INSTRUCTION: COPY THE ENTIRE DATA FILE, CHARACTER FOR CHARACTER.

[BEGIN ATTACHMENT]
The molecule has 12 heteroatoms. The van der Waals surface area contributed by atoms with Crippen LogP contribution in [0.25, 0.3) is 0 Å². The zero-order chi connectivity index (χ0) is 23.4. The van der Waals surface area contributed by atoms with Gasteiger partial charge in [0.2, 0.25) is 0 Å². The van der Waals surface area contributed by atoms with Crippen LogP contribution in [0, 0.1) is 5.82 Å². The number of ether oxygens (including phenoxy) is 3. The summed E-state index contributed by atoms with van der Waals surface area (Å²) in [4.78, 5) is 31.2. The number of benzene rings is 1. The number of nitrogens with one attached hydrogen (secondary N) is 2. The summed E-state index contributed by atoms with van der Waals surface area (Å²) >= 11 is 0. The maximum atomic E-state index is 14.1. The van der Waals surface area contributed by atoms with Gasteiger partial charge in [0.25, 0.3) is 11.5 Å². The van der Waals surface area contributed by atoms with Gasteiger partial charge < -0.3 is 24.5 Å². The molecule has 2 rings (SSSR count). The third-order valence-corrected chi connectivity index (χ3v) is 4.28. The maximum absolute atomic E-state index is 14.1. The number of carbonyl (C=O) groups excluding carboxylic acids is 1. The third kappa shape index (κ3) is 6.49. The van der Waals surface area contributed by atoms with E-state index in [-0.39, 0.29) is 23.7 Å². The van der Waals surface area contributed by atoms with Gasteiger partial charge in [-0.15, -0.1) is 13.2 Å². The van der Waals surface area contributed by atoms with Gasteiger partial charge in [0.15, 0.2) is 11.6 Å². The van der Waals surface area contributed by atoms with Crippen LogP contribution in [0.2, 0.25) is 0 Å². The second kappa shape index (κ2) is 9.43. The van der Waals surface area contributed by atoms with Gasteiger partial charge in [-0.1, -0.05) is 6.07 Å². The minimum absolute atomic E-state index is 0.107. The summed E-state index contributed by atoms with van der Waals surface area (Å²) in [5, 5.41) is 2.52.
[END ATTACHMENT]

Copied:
The molecule has 12 heteroatoms. The van der Waals surface area contributed by atoms with Crippen LogP contribution in [0.25, 0.3) is 0 Å². The zero-order chi connectivity index (χ0) is 23.4. The van der Waals surface area contributed by atoms with Gasteiger partial charge in [0.2, 0.25) is 0 Å². The van der Waals surface area contributed by atoms with Crippen LogP contribution in [0, 0.1) is 5.82 Å². The number of ether oxygens (including phenoxy) is 3. The summed E-state index contributed by atoms with van der Waals surface area (Å²) in [4.78, 5) is 31.2. The number of benzene rings is 1. The number of nitrogens with one attached hydrogen (secondary N) is 2. The summed E-state index contributed by atoms with van der Waals surface area (Å²) >= 11 is 0. The maximum atomic E-state index is 14.1. The van der Waals surface area contributed by atoms with Gasteiger partial charge in [0.25, 0.3) is 11.5 Å². The van der Waals surface area contributed by atoms with Gasteiger partial charge < -0.3 is 24.5 Å². The molecule has 2 rings (SSSR count). The third-order valence-corrected chi connectivity index (χ3v) is 4.28. The maximum absolute atomic E-state index is 14.1. The number of carbonyl (C=O) groups excluding carboxylic acids is 1. The third kappa shape index (κ3) is 6.49. The van der Waals surface area contributed by atoms with E-state index in [-0.39, 0.29) is 23.7 Å². The van der Waals surface area contributed by atoms with Gasteiger partial charge in [-0.15, -0.1) is 13.2 Å². The van der Waals surface area contributed by atoms with Gasteiger partial charge in [0.15, 0.2) is 11.6 Å². The van der Waals surface area contributed by atoms with Crippen LogP contribution in [0.2, 0.25) is 0 Å². The second kappa shape index (κ2) is 9.43. The van der Waals surface area contributed by atoms with Gasteiger partial charge in [-0.1, -0.05) is 6.07 Å². The minimum absolute atomic E-state index is 0.107. The summed E-state index contributed by atoms with van der Waals surface area (Å²) in [5, 5.41) is 2.52.